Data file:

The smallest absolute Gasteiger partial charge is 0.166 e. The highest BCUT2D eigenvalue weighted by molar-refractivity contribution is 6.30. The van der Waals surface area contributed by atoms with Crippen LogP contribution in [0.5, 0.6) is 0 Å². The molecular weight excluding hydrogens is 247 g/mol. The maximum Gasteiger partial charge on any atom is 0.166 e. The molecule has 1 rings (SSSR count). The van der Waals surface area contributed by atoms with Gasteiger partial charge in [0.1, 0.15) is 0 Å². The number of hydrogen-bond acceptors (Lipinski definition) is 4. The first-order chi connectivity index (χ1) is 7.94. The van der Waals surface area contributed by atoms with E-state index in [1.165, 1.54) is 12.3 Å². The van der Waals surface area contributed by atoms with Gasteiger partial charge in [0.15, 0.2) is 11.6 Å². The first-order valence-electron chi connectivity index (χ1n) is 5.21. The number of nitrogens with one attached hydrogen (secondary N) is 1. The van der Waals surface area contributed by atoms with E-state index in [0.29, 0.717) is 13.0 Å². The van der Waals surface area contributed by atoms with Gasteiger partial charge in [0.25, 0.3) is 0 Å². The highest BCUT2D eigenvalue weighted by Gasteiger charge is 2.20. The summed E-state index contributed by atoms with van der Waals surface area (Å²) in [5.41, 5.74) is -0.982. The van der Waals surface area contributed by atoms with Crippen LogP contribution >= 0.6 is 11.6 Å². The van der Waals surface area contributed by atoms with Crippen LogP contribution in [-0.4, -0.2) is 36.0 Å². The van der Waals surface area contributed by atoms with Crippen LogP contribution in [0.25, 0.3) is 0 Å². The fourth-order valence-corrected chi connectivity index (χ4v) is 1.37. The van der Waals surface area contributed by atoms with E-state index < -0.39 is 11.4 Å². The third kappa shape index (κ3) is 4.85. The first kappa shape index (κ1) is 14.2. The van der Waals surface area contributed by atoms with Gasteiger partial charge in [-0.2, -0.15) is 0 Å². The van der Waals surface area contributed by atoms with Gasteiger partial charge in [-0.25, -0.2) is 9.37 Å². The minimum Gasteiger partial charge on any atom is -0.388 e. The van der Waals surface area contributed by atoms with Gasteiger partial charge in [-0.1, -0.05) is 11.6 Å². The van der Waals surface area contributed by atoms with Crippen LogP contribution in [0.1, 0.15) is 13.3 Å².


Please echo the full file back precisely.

The smallest absolute Gasteiger partial charge is 0.166 e. The highest BCUT2D eigenvalue weighted by molar-refractivity contribution is 6.30. The van der Waals surface area contributed by atoms with Crippen LogP contribution in [0.5, 0.6) is 0 Å². The molecular weight excluding hydrogens is 247 g/mol. The maximum Gasteiger partial charge on any atom is 0.166 e. The molecule has 1 rings (SSSR count). The van der Waals surface area contributed by atoms with Gasteiger partial charge in [0.1, 0.15) is 0 Å². The number of hydrogen-bond acceptors (Lipinski definition) is 4. The first-order chi connectivity index (χ1) is 7.94. The van der Waals surface area contributed by atoms with E-state index in [1.165, 1.54) is 12.3 Å². The van der Waals surface area contributed by atoms with Gasteiger partial charge in [0.15, 0.2) is 11.6 Å². The first-order valence-electron chi connectivity index (χ1n) is 5.21. The number of nitrogens with one attached hydrogen (secondary N) is 1. The van der Waals surface area contributed by atoms with E-state index in [0.29, 0.717) is 13.0 Å². The van der Waals surface area contributed by atoms with Gasteiger partial charge in [0.25, 0.3) is 0 Å². The highest BCUT2D eigenvalue weighted by Gasteiger charge is 2.20. The summed E-state index contributed by atoms with van der Waals surface area (Å²) in [5.41, 5.74) is -0.982. The van der Waals surface area contributed by atoms with Crippen LogP contribution >= 0.6 is 11.6 Å². The van der Waals surface area contributed by atoms with Crippen LogP contribution in [-0.4, -0.2) is 36.0 Å². The van der Waals surface area contributed by atoms with Crippen LogP contribution in [0.25, 0.3) is 0 Å². The fourth-order valence-corrected chi connectivity index (χ4v) is 1.37. The van der Waals surface area contributed by atoms with E-state index < -0.39 is 11.4 Å². The third kappa shape index (κ3) is 4.85. The first kappa shape index (κ1) is 14.2. The van der Waals surface area contributed by atoms with Gasteiger partial charge in [-0.2, -0.15) is 0 Å². The van der Waals surface area contributed by atoms with Gasteiger partial charge in [-0.25, -0.2) is 9.37 Å². The minimum Gasteiger partial charge on any atom is -0.388 e. The van der Waals surface area contributed by atoms with Gasteiger partial charge in [-0.1, -0.05) is 11.6 Å². The van der Waals surface area contributed by atoms with Crippen LogP contribution in [0.1, 0.15) is 13.3 Å².